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Books That Matter: The History of the Decline and Fall of the Roman Empire

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Books That Matter: The History of the Decline and Fall of the Roman Empire

Course No. 3450
Professor Leo Damrosch, Ph.D.
Harvard University
Share This Course
4.5 out of 5
15 Reviews
93% of reviewers would recommend this series
Course No. 3450
  • Audio or Video?
  • You should buy audio if you would enjoy the convenience of experiencing this course while driving, exercising, etc. While the video does contain visual elements, the professor presents the material in an engaging and clear manner, so the visuals are not necessary to understand the concepts. Additionally, the audio audience may refer to the accompanying course guidebook for names, works, diagrams, illustrations, and examples that are cited throughout the course.
  • You should buy video if you prefer learning visually and wish to take advantage of the visual elements featured in this course. While the video version can be considered lightly illustrated, it does feature maps of the Roman Empire, images, portraits, characters, and shots of rare versions of the book, as well as on-screen text to help reinforce material for visual learners.
Streaming Included Free

What Will You Learn?

  • Examine Gibbon's use of the periodic style to engage readers.
  • Learn the specific reasons why the Roman Empire collapsed.
  • Probe the Decline and Fall's historical biases and blind spots.
  • Explore how Gibbon built a framework for future historians.
  • Read the Decline and Fall as a warning to Enlightenment Europe.

Course Overview

According to his Memoirs, on October 15, 1764, the Enlightenment historian Edward Gibbon discovered his life’s mission: to chronicle the centuries-long collapse of the Roman Empire. The result of this grand endeavor would become one of the greatest works of history ever written.

For all its renown as a work of style, elegance, wit, and insight, The History of the Decline and Fall of the Roman Empire can be intimidating for the armchair historian. Published between 1776 and 1781, the six volumes contain 1.5 million words, an estimated 8,000 footnotes, a cast of 10,000 historical figures, and they span a timeline of more than 1,000 years.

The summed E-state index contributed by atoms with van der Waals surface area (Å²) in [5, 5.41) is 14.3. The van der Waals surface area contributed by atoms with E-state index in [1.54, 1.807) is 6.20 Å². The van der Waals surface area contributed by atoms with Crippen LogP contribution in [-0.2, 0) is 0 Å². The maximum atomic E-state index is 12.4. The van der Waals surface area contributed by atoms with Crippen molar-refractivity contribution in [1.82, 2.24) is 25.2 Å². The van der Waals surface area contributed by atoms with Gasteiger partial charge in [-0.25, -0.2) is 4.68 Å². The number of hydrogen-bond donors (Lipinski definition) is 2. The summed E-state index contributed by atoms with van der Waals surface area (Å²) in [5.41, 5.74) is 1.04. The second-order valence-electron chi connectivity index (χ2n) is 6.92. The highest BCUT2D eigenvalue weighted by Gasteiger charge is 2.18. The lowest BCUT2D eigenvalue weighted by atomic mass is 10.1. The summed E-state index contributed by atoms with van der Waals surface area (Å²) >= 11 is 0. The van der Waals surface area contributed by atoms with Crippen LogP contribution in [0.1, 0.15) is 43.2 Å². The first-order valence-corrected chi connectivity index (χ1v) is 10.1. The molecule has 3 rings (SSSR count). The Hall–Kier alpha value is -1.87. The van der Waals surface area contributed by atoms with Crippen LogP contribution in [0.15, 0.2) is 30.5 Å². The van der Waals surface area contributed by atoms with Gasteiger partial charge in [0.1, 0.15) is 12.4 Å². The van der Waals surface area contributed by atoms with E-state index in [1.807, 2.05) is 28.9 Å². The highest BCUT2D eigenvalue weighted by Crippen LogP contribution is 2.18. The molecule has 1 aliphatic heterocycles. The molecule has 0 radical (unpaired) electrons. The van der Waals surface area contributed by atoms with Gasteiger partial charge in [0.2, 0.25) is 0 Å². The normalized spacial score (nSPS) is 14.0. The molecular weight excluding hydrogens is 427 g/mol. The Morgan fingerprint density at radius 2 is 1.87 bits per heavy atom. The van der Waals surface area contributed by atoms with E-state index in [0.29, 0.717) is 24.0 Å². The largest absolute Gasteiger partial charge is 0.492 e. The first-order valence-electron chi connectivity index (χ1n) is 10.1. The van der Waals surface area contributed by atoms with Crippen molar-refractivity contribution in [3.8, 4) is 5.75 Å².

Yet, even today, centuries after its original publication, Gibbon’s historical chronicle demands to be read and understood. There are several important reasons for this, according to Dr. Leo Damrosch, Professor of Literature Emeritus at Harvard University:

First, while later historians have brought fresh perspectives to the Roman Empire’s collapse, Gibbon’s book remains profoundly truthful in the events it recounts, bringing what Professor Damrosch calls a “unifying, insight-inspiring perspective to the past.”

Second, a great work of history is just as much about storytelling as it is about events. Gibbon is a masterful storyteller, and his Decline and Fall still has the ability to hook modern-day readers with its style and manner—just like a great novel.

And third, Gibbon was (and remains) a landmark historian who revolutionized the way writers think about and interpret the past. Despite being a product of his time in certain views, his techniques and insights would lay the foundation for generations of future historians.